Before Siegfried could reach the robot to punch its red button Otto jumped on his back. “No sissies in No No Nanette!”
The two scientists rolled around on the floor as the dancing robot entered its final sixteen bars which included a pirouette and clicking of heels. Unfortunately on the second heel click the robot tripped over Siegfried and Otto, collapsed and its legs fell off. The scientists stopped fighting, stood and surveyed the damage.
“I never liked No No Nanette in the first place,” Otto said.
“Ja. Too American,” Siegfried agreed. “Besides, we would have had to pay royalties.”
Otto, who now possessed the screwdriver, tapped Siegfried’s arm with it. “Ballet. We pick a composer from the eighteenth century, and the music is ours for the taking.”
“Just like Poland!”
Each picked up a leg and went to the work table. They went back for the torso.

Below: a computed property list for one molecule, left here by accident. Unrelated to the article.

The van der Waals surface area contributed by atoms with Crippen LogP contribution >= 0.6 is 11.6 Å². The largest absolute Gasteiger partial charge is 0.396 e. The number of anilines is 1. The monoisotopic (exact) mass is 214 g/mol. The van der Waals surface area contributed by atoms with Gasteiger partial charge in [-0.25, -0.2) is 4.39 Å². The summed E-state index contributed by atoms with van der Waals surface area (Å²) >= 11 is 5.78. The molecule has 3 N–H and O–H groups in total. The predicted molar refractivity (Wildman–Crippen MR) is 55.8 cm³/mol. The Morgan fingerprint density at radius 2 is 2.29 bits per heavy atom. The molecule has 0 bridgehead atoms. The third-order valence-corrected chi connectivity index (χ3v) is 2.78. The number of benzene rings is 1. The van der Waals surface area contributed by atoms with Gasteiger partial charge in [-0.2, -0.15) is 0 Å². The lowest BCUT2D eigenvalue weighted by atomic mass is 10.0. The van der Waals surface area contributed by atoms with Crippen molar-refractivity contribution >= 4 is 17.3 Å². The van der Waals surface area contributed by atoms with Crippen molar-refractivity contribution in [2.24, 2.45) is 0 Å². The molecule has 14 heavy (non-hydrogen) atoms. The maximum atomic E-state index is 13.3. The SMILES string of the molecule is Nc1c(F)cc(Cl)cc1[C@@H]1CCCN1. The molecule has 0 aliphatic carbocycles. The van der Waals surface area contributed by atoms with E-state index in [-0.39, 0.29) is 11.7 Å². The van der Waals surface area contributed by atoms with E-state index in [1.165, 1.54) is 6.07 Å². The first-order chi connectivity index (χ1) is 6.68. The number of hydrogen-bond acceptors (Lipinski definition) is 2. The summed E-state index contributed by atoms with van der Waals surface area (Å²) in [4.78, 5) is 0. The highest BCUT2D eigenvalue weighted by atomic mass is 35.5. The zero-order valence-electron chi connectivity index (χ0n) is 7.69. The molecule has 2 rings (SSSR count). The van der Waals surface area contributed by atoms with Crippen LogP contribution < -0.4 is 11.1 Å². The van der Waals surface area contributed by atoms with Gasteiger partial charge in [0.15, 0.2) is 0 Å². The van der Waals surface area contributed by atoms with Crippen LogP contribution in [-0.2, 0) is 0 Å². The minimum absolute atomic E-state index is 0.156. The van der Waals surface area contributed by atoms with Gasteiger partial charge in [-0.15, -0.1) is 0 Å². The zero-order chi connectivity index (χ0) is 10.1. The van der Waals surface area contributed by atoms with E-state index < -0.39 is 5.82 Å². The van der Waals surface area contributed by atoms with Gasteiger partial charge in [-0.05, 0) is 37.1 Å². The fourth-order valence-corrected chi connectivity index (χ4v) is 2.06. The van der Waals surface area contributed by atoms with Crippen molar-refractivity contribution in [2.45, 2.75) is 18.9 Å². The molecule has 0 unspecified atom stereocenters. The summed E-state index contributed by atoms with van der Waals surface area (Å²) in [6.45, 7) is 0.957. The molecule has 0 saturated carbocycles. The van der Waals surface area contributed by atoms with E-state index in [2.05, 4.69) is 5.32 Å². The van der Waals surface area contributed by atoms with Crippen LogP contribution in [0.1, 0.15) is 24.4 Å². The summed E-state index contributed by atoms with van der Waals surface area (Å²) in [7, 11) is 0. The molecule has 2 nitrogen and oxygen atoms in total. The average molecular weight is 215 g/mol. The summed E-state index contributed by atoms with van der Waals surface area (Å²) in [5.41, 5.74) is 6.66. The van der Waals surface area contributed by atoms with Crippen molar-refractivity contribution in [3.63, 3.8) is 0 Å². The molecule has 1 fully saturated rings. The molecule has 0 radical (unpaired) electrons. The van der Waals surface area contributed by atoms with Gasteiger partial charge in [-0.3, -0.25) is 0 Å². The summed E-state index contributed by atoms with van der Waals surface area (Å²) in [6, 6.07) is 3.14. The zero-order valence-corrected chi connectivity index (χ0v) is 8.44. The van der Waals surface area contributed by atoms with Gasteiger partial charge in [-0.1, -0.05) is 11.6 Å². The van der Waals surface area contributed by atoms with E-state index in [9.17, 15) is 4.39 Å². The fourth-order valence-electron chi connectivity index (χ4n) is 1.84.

“Of course, it will have to be programmed to dance in the style of the Bolshoi Ballet,” Otto said matter of factly.
“Bolshoi?” Siegfried replied. “But I prefer Kirov!”

Jesus Christ Superstar, Our Siren Song

Every time I hear an ambulance go by I think, “There goes another person who saw “Jesus Christ Superstar.”
This odd mental phenomenon goes back to 1971 when I was the area editor for the Kingsport, Tn., Times-News. A bunch of stringers and I were responsible for filling up a page about news from the surrounding counties everyday. Some days that could be quite a chore.
Back then the politicians had a habit of deciding to hold a meeting an hour earlier than announced so that when the reporter showed up they said, “Sorry, you missed it.”